Being accused of hurting a partner, an ex, your own child, or a family member can leave you wondering what's going on. It's a situation that has to be dealt with competently, and you should follow these three tips to improve your chances of doing so.
Is It a Criminal Allegation?
The first order of business is distinguishing people making statements about you from real criminal allegations. While statements certainly have the potential to lead to a criminal investigation, many times folks are just sounding off on how they feel. If the situation is at this point, the important thing to do is to avoid engaging with the allegations. Don't talk about them with accusers, and do not discuss them in any form of electronic communications, such as text messages or Facebook comments. Anything you say has the potential to be used to back a real criminal complaint.
If things have gotten to the point that you've had a discussion with someone from the government, usually a police officer or a social worker, then it's time to get in touch with a domestic violence attorney. Do not let them convince you that they just want to have a casual conversation. You have the right to a criminal lawyer, and you're should inform them you're exercising it. Don't answer any questions until your attorney is present.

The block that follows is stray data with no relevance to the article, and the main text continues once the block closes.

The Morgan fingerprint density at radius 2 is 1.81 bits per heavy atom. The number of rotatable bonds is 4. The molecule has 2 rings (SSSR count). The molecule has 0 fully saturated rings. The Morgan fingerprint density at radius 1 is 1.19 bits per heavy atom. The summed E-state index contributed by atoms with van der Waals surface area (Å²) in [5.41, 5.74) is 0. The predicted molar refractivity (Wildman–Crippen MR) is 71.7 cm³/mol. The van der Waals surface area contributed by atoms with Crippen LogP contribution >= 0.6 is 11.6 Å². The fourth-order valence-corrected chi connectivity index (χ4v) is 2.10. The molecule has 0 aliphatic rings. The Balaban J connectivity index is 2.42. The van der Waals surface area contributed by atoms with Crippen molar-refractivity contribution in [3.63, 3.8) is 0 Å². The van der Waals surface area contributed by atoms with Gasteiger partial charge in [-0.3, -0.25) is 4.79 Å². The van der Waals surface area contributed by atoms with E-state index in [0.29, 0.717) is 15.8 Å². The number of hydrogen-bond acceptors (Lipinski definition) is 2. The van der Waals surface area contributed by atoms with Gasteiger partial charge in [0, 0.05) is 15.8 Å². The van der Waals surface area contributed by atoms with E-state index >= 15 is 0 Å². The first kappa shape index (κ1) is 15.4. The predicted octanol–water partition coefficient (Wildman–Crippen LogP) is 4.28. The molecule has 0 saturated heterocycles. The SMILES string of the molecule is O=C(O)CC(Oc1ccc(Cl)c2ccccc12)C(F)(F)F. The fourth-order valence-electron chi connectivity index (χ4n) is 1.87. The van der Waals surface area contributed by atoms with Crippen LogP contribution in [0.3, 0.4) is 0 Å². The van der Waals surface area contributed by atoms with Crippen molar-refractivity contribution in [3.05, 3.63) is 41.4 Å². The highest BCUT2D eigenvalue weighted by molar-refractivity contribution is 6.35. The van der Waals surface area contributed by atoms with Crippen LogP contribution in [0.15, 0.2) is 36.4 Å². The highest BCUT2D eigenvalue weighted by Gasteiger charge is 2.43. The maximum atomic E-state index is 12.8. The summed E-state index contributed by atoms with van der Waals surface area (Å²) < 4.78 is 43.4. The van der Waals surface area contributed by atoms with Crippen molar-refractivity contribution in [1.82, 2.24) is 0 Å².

Keep Track of All Communications
Every form of communication has the potential to influence your case. Seemingly innocuous texts or phone messages may be used to demonstrate that an accuser was perfectly comfortable with you even after the period when they claim acts of domestic violence happened.
Under no circumstances should you delete or destroy communications. Even if they seem highly incriminating, it's better to ask a domestic violence attorney how to confront them than it is to risk being accused of a process crime like obstruction of justice. It's okay if some communications are lost during the period when you were unaware that a criminal case was coming, but try to preserve them as soon as you start worrying that you might be investigated.
Unplug from Accusers
To the extent possible, cease interacting with any accusers or people who support them. If you need to deal with a family situation, such as child visitation, you may need to retain the services of a family attorney, too. This lawyer can act as a go-between for handling non-criminal concerns.